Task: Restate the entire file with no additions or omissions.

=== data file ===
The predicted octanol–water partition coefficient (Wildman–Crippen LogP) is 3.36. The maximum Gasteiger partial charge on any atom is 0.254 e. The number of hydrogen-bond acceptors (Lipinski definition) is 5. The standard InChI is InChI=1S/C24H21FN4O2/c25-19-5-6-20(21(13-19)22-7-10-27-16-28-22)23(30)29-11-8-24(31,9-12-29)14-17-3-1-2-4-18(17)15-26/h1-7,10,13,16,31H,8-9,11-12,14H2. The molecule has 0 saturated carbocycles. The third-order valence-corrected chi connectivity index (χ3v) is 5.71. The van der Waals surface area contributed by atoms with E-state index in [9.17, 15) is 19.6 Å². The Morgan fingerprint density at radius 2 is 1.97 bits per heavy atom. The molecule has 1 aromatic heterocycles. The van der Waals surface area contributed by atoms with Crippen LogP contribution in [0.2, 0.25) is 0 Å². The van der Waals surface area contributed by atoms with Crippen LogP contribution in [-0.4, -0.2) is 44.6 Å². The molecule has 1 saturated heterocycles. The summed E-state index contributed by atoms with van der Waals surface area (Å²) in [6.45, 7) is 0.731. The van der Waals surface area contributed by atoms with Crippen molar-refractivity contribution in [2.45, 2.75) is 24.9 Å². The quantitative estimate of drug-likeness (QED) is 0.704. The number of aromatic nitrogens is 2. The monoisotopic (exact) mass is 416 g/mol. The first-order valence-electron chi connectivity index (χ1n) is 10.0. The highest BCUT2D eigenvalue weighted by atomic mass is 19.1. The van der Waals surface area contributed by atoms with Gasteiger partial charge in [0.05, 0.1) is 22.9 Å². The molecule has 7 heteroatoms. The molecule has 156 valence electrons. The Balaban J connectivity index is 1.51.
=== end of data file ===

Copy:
The predicted octanol–water partition coefficient (Wildman–Crippen LogP) is 3.36. The maximum Gasteiger partial charge on any atom is 0.254 e. The number of hydrogen-bond acceptors (Lipinski definition) is 5. The standard InChI is InChI=1S/C24H21FN4O2/c25-19-5-6-20(21(13-19)22-7-10-27-16-28-22)23(30)29-11-8-24(31,9-12-29)14-17-3-1-2-4-18(17)15-26/h1-7,10,13,16,31H,8-9,11-12,14H2. The molecule has 0 saturated carbocycles. The third-order valence-corrected chi connectivity index (χ3v) is 5.71. The van der Waals surface area contributed by atoms with E-state index in [9.17, 15) is 19.6 Å². The Morgan fingerprint density at radius 2 is 1.97 bits per heavy atom. The molecule has 1 aromatic heterocycles. The van der Waals surface area contributed by atoms with Crippen LogP contribution in [0.2, 0.25) is 0 Å². The van der Waals surface area contributed by atoms with Crippen LogP contribution in [-0.4, -0.2) is 44.6 Å². The molecule has 1 saturated heterocycles. The summed E-state index contributed by atoms with van der Waals surface area (Å²) in [6.45, 7) is 0.731. The van der Waals surface area contributed by atoms with Crippen molar-refractivity contribution in [2.45, 2.75) is 24.9 Å². The quantitative estimate of drug-likeness (QED) is 0.704. The number of aromatic nitrogens is 2. The monoisotopic (exact) mass is 416 g/mol. The first-order valence-electron chi connectivity index (χ1n) is 10.0. The highest BCUT2D eigenvalue weighted by atomic mass is 19.1. The van der Waals surface area contributed by atoms with Gasteiger partial charge in [0.05, 0.1) is 22.9 Å². The molecule has 7 heteroatoms. The molecule has 156 valence electrons. The Balaban J connectivity index is 1.51.